Title: A Roof Overhead and Other Plays
Author: Mahonri Stewart
Publisher: Zarahemla Books
Year Published: 2016
Number of Pages: 390
The summer after my junior year in high school, or maybe the year after, I saw an audition notice for a BYU graduate student production, The Persecution and Crucifiction of Jesus: Four Plays from the Wakefield Mystery Cycle.
Our director, Rodger, explained how mystery plays were performed by medieval guilds, so we would be playing both medieval guildsmen and the characters they were playing. And since the plays were travelling shows, Rodger built a pageant wagon for the set and planned to perform at the University Mall.
He decided later that the sacred character of the plays didn’t lend itself to audiences wandering in and out as they would at a mall, so we set up the pageant wagon and the audience seating on the Pardoe Theater stage, close enough to see the audience jump when the Roman soldiers were pounding the nails into Jesus’s hands. (There was a washer in his palm that the end of the wooden nail fit into, so there was no damage, but what the audience could imagine.)
Then they raised up the cross and dropped it into a hole at the back of the pageant wagon. (Audience gasps.) My character was the one who took Jesus down, draping a long cloth around his waist and up over the arms of the cross to hold him in place so the others could undo the ropes holding his arms and legs to the cross. Then we would lower him down into the arms of Mary and the burial party. Of course, Rodger cautioned us to be very careful not to drop him, as the actor would have no way to break his fall, but would surely break his legs.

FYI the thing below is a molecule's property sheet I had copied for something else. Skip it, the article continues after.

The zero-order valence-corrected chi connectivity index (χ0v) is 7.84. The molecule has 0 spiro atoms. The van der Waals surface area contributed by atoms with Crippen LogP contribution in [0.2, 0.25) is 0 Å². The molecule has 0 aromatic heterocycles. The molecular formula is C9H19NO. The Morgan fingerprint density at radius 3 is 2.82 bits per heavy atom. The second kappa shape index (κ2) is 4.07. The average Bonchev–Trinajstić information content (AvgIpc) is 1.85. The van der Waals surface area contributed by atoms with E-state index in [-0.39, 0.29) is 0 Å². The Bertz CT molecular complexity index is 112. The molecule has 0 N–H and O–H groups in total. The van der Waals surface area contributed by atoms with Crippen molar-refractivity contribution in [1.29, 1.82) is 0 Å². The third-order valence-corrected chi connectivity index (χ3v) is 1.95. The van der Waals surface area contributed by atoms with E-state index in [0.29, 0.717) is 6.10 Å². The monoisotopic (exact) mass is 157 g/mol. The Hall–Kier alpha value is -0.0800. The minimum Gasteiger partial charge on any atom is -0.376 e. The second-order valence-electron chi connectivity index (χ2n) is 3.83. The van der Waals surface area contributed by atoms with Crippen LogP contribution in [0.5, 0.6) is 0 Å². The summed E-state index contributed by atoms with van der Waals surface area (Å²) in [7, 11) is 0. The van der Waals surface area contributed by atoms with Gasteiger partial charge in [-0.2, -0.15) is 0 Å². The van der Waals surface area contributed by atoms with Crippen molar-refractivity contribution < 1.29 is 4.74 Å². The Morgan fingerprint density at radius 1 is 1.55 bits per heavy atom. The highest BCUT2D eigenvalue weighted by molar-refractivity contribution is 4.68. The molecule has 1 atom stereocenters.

Continue reading “Sundry Moldy Solecisms # 3 Mahonri Stewart, A Roof Overhead”
Loyal readers of Douglas Thayerâ€™s fiction will not be surprisedâ€”at least initiallyâ€”by his latest novel, Will Wonders Never Cease: A Hopeful Novel for Mormon Mothers and Their Teenage Sons (Zarahemla Books, 2014). For the last half-century, Thayer has been writing stories about young Mormon men, still naÃ¯ve in the faith, whose battles with wilderness and human nature leave them emotionally and physically scarred, yet also hopeful and spiritually more mature. His protagonists are not the guilt-drenched youths of Levi Petersonâ€™s fiction, whose forbidden experiments with sin and sex leave them feeling acutely the classic division between body and spirit. Instead, they are sensitive, righteous young men who take beating after beating from a world where God observes more than he intervenes. Thayerâ€™s protagonists are acquainted with death, cruelty, and injustice. If anything redeems them, makes them willing to hope, it is their awakening to grace and the strong influence of their mothers.